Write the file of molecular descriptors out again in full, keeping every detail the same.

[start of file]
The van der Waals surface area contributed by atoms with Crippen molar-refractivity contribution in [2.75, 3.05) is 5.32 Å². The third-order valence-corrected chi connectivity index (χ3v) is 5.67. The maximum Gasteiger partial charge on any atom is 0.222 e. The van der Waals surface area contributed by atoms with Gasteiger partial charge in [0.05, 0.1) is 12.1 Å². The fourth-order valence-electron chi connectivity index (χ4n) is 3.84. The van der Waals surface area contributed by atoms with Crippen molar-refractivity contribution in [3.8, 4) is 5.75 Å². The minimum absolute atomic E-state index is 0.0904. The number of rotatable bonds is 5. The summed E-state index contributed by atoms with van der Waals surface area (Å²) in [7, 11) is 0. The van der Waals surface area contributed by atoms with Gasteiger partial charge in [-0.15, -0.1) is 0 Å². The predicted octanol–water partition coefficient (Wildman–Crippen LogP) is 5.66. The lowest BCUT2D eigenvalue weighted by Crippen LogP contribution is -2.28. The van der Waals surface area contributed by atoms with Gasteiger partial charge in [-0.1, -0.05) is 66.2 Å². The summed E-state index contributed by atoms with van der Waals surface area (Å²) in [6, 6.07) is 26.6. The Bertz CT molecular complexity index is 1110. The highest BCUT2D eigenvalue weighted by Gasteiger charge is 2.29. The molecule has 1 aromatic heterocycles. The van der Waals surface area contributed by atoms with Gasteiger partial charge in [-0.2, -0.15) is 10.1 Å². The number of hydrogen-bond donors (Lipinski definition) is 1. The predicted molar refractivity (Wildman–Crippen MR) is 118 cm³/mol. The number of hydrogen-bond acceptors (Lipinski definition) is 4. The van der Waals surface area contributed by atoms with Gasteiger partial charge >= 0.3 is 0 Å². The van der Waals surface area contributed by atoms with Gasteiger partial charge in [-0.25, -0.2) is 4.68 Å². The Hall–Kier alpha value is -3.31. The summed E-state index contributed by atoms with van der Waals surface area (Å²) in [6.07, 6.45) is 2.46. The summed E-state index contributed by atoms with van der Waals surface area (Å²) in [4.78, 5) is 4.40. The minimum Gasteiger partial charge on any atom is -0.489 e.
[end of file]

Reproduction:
The van der Waals surface area contributed by atoms with Crippen molar-refractivity contribution in [2.75, 3.05) is 5.32 Å². The third-order valence-corrected chi connectivity index (χ3v) is 5.67. The maximum Gasteiger partial charge on any atom is 0.222 e. The van der Waals surface area contributed by atoms with Gasteiger partial charge in [0.05, 0.1) is 12.1 Å². The fourth-order valence-electron chi connectivity index (χ4n) is 3.84. The van der Waals surface area contributed by atoms with Crippen molar-refractivity contribution in [3.8, 4) is 5.75 Å². The minimum absolute atomic E-state index is 0.0904. The number of rotatable bonds is 5. The summed E-state index contributed by atoms with van der Waals surface area (Å²) in [7, 11) is 0. The van der Waals surface area contributed by atoms with Gasteiger partial charge in [-0.15, -0.1) is 0 Å². The predicted octanol–water partition coefficient (Wildman–Crippen LogP) is 5.66. The lowest BCUT2D eigenvalue weighted by Crippen LogP contribution is -2.28. The van der Waals surface area contributed by atoms with Gasteiger partial charge in [-0.1, -0.05) is 66.2 Å². The summed E-state index contributed by atoms with van der Waals surface area (Å²) in [6, 6.07) is 26.6. The Bertz CT molecular complexity index is 1110. The highest BCUT2D eigenvalue weighted by Gasteiger charge is 2.29. The molecule has 1 aromatic heterocycles. The van der Waals surface area contributed by atoms with Gasteiger partial charge in [-0.2, -0.15) is 10.1 Å². The number of hydrogen-bond donors (Lipinski definition) is 1. The predicted molar refractivity (Wildman–Crippen MR) is 118 cm³/mol. The number of hydrogen-bond acceptors (Lipinski definition) is 4. The van der Waals surface area contributed by atoms with Gasteiger partial charge >= 0.3 is 0 Å². The van der Waals surface area contributed by atoms with Gasteiger partial charge in [-0.25, -0.2) is 4.68 Å². The Hall–Kier alpha value is -3.31. The summed E-state index contributed by atoms with van der Waals surface area (Å²) in [6.07, 6.45) is 2.46. The summed E-state index contributed by atoms with van der Waals surface area (Å²) in [4.78, 5) is 4.40. The minimum Gasteiger partial charge on any atom is -0.489 e.